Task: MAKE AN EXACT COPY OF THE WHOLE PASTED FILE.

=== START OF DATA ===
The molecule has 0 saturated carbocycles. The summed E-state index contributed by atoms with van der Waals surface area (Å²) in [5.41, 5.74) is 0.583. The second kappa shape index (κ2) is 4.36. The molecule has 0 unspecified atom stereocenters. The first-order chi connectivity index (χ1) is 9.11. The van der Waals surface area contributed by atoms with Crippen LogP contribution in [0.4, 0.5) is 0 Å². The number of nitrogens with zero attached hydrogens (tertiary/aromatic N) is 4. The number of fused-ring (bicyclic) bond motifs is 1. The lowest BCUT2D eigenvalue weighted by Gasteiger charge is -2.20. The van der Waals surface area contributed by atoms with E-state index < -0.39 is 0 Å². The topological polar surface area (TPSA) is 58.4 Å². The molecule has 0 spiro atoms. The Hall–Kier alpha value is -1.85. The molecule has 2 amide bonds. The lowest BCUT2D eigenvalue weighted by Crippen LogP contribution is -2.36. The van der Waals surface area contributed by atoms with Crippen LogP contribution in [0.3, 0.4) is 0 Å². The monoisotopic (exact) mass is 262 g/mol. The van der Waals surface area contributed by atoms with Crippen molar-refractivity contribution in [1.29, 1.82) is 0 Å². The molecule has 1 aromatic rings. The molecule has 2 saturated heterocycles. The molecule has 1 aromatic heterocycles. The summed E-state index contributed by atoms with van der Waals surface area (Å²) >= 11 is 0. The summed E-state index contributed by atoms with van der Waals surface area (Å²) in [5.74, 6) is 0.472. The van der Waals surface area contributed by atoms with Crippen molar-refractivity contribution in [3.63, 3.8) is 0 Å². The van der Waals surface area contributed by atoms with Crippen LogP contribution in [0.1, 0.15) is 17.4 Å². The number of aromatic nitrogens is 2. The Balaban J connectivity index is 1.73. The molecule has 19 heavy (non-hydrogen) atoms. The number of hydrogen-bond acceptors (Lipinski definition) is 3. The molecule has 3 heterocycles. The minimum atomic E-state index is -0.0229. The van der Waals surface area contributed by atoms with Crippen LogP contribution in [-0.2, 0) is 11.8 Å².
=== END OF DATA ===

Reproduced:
The molecule has 0 saturated carbocycles. The summed E-state index contributed by atoms with van der Waals surface area (Å²) in [5.41, 5.74) is 0.583. The second kappa shape index (κ2) is 4.36. The molecule has 0 unspecified atom stereocenters. The first-order chi connectivity index (χ1) is 9.11. The van der Waals surface area contributed by atoms with Crippen LogP contribution in [0.4, 0.5) is 0 Å². The number of nitrogens with zero attached hydrogens (tertiary/aromatic N) is 4. The number of fused-ring (bicyclic) bond motifs is 1. The lowest BCUT2D eigenvalue weighted by Gasteiger charge is -2.20. The van der Waals surface area contributed by atoms with E-state index < -0.39 is 0 Å². The topological polar surface area (TPSA) is 58.4 Å². The molecule has 0 spiro atoms. The Hall–Kier alpha value is -1.85. The molecule has 2 amide bonds. The lowest BCUT2D eigenvalue weighted by Crippen LogP contribution is -2.36. The van der Waals surface area contributed by atoms with Crippen LogP contribution in [0.3, 0.4) is 0 Å². The monoisotopic (exact) mass is 262 g/mol. The van der Waals surface area contributed by atoms with Crippen molar-refractivity contribution in [1.29, 1.82) is 0 Å². The molecule has 1 aromatic rings. The molecule has 2 saturated heterocycles. The molecule has 1 aromatic heterocycles. The summed E-state index contributed by atoms with van der Waals surface area (Å²) >= 11 is 0. The summed E-state index contributed by atoms with van der Waals surface area (Å²) in [5.74, 6) is 0.472. The van der Waals surface area contributed by atoms with Crippen molar-refractivity contribution in [3.63, 3.8) is 0 Å². The van der Waals surface area contributed by atoms with Crippen LogP contribution in [0.1, 0.15) is 17.4 Å². The number of aromatic nitrogens is 2. The Balaban J connectivity index is 1.73. The molecule has 19 heavy (non-hydrogen) atoms. The number of hydrogen-bond acceptors (Lipinski definition) is 3. The molecule has 3 heterocycles. The minimum atomic E-state index is -0.0229. The van der Waals surface area contributed by atoms with Crippen LogP contribution in [-0.2, 0) is 11.8 Å².